8. http://bemil.chosun.com/nbrd/bbs/view.html?b_bbs_id=10040&num=66630 Depends on this article, you may find this part. ‘3. FA-50 레이더 관련’. It’s about the rader of FA-50, and their conversation was in DAPA meeting, (Defense Acquisition Program Administration Meeting), / Q. Is that the true that Rader of FA-50’s detection range is about 100km? (5m^2 / 53.9NM) / A. (KAF taskforce staff of F-X, KF-X, FA-50 business) It’s difficult to answer. (Because it’s one of the military secret.) There are numerous of standard to judge the detection range. / Q. Ok, if so, can you just tell me is it same like KF-16’s? / A. Yes, FA-50 really helps KAF to breath for right now (despite of recently delay and failure of KAF’s plans.) / So I you may suppose, EL/M-2032 for FA-50 can detect 5m^2 object at 100km point. And about the AMRAAM, yes, it can’t be operated by FA-50 for now, but It will be operated. I guess Ph Govt include the payment for installing AMRAAM to FA-50 in their contract.

      9. Thanks for the translation. I tried Google Translate, and it is not as good. So this again sorts of confirms the improved range of the FA-50’s ELM-2032. Its not that useful, though, without BVR missiles. Will KAI pay the licensing fees for the AMRAAM, then? Even so, I am not so sure if the Philippines can afford AMRAAMs.

        What about other BVR missiles like the IAI Derby, for example? I hope KAI expedites qualification of more weapons like the Derby and High Off Boresight missiles like the Python 5. And I wished the FA-50s we are getting came with Helmet Mounted Sights …

      10. What only I can tell you about AMRAAM or Derby or any other weapons, if KAI or Philippines want to install each kind, they should pay for ‘integrate fee’ to LM. and it is widely believed among the korean, that philippines Govt ask to ask to integrate AMRAAM to their FA-50, so that operate AMRAAM for PhAF. There are mouth to mouth source about this issue in some korean website. I guess, Philippines Govt are just hesitate to anoounce about the specifics of their own FA-50 and this contract. Sa tingin ko, they don’t want to STIMULATE china just for right now. For case of Iraq, they also sbought FA-50, but they are still calling it T-50. (Not a fighter) Even though, their T-50Iq’s specitics are very similar like FA-50 and also ARMED.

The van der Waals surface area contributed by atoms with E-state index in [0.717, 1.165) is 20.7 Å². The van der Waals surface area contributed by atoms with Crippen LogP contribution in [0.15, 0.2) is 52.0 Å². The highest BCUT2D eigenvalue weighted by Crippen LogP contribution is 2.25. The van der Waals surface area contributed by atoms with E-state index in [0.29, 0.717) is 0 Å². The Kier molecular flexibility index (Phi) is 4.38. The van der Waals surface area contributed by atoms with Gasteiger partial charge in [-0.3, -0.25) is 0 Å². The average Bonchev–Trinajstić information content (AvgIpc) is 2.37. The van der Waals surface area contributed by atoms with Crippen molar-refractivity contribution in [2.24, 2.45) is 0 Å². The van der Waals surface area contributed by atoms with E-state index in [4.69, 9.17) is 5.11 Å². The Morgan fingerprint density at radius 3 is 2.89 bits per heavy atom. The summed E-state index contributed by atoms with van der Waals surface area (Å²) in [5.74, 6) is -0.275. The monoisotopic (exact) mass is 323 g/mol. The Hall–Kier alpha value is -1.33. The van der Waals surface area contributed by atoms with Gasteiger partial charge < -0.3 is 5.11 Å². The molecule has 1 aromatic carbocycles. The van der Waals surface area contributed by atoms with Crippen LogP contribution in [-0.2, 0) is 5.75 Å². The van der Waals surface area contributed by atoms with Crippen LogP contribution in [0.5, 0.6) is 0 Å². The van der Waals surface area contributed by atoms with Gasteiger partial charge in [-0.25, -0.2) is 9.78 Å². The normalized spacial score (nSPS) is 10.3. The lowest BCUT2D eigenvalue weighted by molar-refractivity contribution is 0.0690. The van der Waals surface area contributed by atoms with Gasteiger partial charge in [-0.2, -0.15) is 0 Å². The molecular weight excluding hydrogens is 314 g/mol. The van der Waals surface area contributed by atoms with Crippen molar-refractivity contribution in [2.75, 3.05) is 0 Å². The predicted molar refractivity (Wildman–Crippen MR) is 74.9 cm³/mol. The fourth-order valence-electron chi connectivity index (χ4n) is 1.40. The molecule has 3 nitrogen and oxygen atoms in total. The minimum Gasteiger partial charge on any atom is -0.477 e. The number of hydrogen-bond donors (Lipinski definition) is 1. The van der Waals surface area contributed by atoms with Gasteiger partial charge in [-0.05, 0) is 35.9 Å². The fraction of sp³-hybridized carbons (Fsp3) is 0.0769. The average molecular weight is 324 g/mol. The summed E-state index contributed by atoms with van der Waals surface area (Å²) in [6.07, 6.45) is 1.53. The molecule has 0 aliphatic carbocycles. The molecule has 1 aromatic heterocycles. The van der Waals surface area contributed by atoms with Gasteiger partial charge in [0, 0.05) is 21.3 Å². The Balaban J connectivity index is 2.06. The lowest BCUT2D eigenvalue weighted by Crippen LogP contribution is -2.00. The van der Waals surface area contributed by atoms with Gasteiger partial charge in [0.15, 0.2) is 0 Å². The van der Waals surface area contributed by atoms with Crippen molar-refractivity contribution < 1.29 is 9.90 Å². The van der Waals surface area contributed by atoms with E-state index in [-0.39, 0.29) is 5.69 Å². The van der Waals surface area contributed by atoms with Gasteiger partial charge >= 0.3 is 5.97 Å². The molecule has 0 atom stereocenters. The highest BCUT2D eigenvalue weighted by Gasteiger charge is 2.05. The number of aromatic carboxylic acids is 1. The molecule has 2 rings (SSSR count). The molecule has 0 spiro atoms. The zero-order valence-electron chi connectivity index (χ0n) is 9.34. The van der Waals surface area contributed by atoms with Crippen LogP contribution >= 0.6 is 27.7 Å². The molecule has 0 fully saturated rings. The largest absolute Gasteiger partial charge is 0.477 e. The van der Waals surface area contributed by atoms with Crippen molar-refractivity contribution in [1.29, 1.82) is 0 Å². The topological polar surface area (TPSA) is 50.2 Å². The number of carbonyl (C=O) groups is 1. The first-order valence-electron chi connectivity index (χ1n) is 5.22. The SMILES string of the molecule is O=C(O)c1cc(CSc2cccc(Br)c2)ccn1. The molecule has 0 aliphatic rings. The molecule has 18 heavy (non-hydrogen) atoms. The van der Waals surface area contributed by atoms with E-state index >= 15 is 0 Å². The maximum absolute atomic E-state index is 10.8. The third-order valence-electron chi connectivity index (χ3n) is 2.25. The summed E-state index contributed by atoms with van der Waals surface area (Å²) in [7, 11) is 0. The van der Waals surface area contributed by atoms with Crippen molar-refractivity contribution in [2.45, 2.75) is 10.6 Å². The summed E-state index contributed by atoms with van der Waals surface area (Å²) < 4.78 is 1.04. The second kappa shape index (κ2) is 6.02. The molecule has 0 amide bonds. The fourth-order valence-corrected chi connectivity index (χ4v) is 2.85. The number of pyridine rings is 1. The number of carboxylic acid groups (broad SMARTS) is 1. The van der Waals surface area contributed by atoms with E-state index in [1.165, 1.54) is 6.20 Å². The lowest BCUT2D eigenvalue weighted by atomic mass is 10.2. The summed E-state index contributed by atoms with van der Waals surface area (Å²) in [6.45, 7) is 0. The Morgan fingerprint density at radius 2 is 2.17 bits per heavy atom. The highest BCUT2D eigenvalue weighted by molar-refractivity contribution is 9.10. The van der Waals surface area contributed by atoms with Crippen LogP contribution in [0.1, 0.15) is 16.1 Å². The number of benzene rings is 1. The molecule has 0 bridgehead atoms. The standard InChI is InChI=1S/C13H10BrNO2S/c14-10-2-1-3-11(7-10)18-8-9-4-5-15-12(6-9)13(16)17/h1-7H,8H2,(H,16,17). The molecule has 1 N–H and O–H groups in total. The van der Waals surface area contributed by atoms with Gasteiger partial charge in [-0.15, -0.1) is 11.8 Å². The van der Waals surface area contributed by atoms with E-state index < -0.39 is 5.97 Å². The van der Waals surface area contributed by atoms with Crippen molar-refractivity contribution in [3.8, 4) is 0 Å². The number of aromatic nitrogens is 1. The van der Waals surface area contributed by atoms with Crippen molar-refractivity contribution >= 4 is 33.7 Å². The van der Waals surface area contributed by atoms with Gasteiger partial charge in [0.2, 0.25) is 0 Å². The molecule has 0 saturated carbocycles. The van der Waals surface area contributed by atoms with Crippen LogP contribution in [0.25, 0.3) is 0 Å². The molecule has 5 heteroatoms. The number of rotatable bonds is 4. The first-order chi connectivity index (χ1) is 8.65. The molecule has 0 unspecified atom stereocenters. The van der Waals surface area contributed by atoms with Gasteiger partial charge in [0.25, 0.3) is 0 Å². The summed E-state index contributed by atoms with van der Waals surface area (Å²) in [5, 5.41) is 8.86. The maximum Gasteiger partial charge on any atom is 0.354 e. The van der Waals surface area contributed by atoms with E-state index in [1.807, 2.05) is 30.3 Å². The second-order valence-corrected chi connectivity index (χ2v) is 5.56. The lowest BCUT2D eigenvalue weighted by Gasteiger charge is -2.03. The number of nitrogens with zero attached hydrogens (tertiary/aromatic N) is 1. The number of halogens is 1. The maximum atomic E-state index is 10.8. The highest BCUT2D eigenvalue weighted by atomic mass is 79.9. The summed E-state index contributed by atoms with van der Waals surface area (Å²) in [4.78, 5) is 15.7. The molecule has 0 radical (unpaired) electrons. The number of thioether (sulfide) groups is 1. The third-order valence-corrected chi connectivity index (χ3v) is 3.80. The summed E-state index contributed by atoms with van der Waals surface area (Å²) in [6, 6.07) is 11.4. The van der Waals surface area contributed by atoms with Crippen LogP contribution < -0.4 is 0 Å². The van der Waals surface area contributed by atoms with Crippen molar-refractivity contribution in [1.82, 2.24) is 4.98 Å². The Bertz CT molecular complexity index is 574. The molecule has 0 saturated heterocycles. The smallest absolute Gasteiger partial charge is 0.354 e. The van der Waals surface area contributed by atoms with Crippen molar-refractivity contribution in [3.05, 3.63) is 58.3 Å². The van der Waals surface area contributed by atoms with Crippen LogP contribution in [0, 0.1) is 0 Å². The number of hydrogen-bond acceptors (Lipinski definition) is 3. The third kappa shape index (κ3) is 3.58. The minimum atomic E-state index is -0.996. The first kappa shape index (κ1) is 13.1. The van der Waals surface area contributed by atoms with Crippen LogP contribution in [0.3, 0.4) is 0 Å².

11. If true, then this is bad news indeed.

        I disagree about the designation, though. KAI is actually the one insisting for the T-50 designation, they said they will call the planes sold to the Philippines as “T-50PH”: http://mobile.defensenews.com/article/302120033

        The Philippine Air Force reportedly wants to call the aircraft “FA-50PH”, but let’s wait for the contract signing so we will know what it will really be called. Contract signing is scheduled on Fri., Mar. 28, 2014: http://www.philstar.com/headlines/2014/03/21/1303546/phl-sign-p24b-jet-helicopter-deals-skorea-canada

      12. There’s a rumor that china strongly oppose the plna S.korea to export their FA-50 to Philippines. And here’s some source. http://news.kbs.co.kr/news/NewsView.do?SEARCH_NEWS_CODE=2742485&ref=S Depends on it, Japanese press ‘yomiuri’ reported that china oppose the contract between S.korea and Philippines. And finally the bluehouse (presidential palace of korea) said ‘there wasn’t official requestion from china about the contract, but we can’t comfirm about the non-official requestion.’ So, we can guess there would be a requestion from china. We know that china don’t want philippines be armed with flights, frigates, destroyers or stuff like that.

        Kaya, I think, kahit ano ang pangalan ng FA-50PH, parang FA-50 yung FA-50PH. And about the AMRAAM or Derby, it’s not so hard to integrate these kind of BVR missile to FA-50, (Because FA-50 is one of the successor of F-16) wether the license fee is included in this contract or not, they can operate it after they pay for the integrate fee to LM. If Ph Govt want Derby, then they just simply pay for it. (Now or somewhen in the future.) Then, KAI is gonna integrate it FA-50’s system, and help PhAF to integrate it to their own’s. I heard, software update lang (yung process ng integration) ang kailangan. I really don’t know how it goes in the future. It depens on PhAF and PH Govt’s desisyon.

  13. http://ko.wikipedia.org/wiki/T-50_%EA%B3%A8%EB%93%A0%EC%9D%B4%EA%B8%80 / depends on this article, you can also see this mention, “또한 필리핀측의 기술자들이 FA-50의 레이더능력과 중거리 공대공 능력에 대하여 자료를 수집해 갔다고 하며, 필리핀에 제공될 FA-50에는 중거리 공대공 미사일 암람의 탑재가 확실시된다.” it says, “the technician’s from philippines collected the data about FA-50′s Rader and Air-to-Air abillity, and it seems certain that FA-50 for PhAF can operate AMRAAM. / and most of my source is from http://blog.naver.com/PostView.nhn?blogId=handzfree&logNo=155214969

    1. technician’s -> technicians. and maybe there are more (few) mistakes, but i think it cant disturb you to understand my post.